Date: Wednesday, 30 March (1000 BST)
Coverage: Highlights on BBC Two (see listings), Red Button & online at 2200 GMT (UK only); live Test Match Special commentary (BBC 5 live sports extra, Radio 4 LW and online); text commentary online and mobiles; live on Sky Sports
Expectations are high that India will finally end their long wait for success
One of Sachin Tendulkar's many advertising campaigns out here in India has a photo of him alongside one of Kapil Dev holding the World Cup in 1983, with the caption "We've waited 28 years to hold the cup. Hope the wait ends now".
Harking back to past glories is familiar territory for English football fans.
Every European Championship and World Cup, David Baddiel and Frank Skinner's Three Lions song describing '30 years of hurt' is updated, telling exactly how much time has elapsed since Bobby Moore lifted the Jules Rimet trophy back in 1966.
This is not the only similarity between English football and Indian cricket. Both are not only the country's national sport, but also their national obsession. Whilst you'll see children playing football in parks, gardens and roads, in England, it's the same with cricket in India.
Cricket is the only topic of conversation in India at the moment - to the extent I was shocked when someone confessed to me today that he 'wasn't really that interested in cricket'.
But as well as adoration for their heroes, there is also a concern for the future of the team.
With each English footballing failure, there is a long list of former international stars willing to argue that playing for England doesn't mean as much as it used to.
It's a fear that Rahul Dravid has voiced about the young Indian talent coming through.
Take the example of Robin Uthappa. He hasn't represented India since 2008, yet he is on a contract with Royal Challengers Bangalore in the Indian Premier League worth £1.2m, for only six weeks' work.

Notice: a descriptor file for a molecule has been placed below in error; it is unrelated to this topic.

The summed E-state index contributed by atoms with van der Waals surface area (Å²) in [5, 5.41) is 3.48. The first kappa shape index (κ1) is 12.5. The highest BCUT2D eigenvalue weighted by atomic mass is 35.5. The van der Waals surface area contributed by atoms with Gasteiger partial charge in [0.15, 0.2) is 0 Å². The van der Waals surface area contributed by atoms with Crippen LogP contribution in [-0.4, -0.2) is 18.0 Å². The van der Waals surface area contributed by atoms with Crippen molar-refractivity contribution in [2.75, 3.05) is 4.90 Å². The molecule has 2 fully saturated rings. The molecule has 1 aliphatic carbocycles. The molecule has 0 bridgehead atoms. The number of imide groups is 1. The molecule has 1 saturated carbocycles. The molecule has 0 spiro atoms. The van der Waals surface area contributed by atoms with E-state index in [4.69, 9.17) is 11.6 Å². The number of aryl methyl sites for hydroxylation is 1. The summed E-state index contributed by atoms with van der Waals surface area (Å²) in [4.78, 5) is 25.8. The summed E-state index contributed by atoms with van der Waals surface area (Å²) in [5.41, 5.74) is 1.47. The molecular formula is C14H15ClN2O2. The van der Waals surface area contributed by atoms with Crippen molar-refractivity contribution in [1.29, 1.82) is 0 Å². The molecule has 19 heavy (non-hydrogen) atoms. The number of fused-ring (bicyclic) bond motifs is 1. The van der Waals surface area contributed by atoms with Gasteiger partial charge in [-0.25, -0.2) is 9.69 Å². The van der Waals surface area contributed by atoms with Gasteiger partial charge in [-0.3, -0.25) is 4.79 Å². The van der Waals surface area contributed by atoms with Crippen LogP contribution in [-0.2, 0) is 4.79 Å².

Whilst the amounts may not be as astronomical as Wayne Rooney's £42m over five years, this is in a country where the average wage is £2 per day.
Money is now pouring into Indian cricket in a similar way to football over the past 20 years, and both thanks to their respective domestic Premier League.
Just like Steven Gerrard and Frank Lampard, Virender Sehwag and Yuvraj Singh can earn much more money playing for their club. Since its creation in 2008, the IPL has been hugely popular, flooding the market with cash.
And then there's the sponsorship. Indian cricketers pop up endorsing products in almost every advert break on television, and are revered as national heroes.
As well as the usual array of sporting goods, Tendulkar, Mahendra Dhoni and co have been putting their faces to everything from ceiling fans to cement.
Virat Kohli, the man labelled by many as the bright young star of Indian cricket, is already a multi-millionaire at the age of 22.
As the cricketers get richer, the distance between themselves and the fans, just like in football, has grown bigger. India's cricketers have now become so used to heavy scrutiny from the large press pack that follows them round, that they rarely give press conferences that are insightful or anything away from the norm. Sound familiar?
The craving for success has led both countries to appoint foreign coaches, with varying success. The prevailing notion is that despite the strength of the team, there wasn't a domestic coach who was up to such a large job. For Sven-Goran Eriksson and Fabio Capello, read John Wright and Gary Kirsten.
India fans, though, will be hoping that this is where the similarities end. Back in Euro 96, with home advantage, England came up against their old foes Germany in a semi-final. On Wednesday night, India take on arch rivals Pakistan in Mohali in the World Cup semi-final.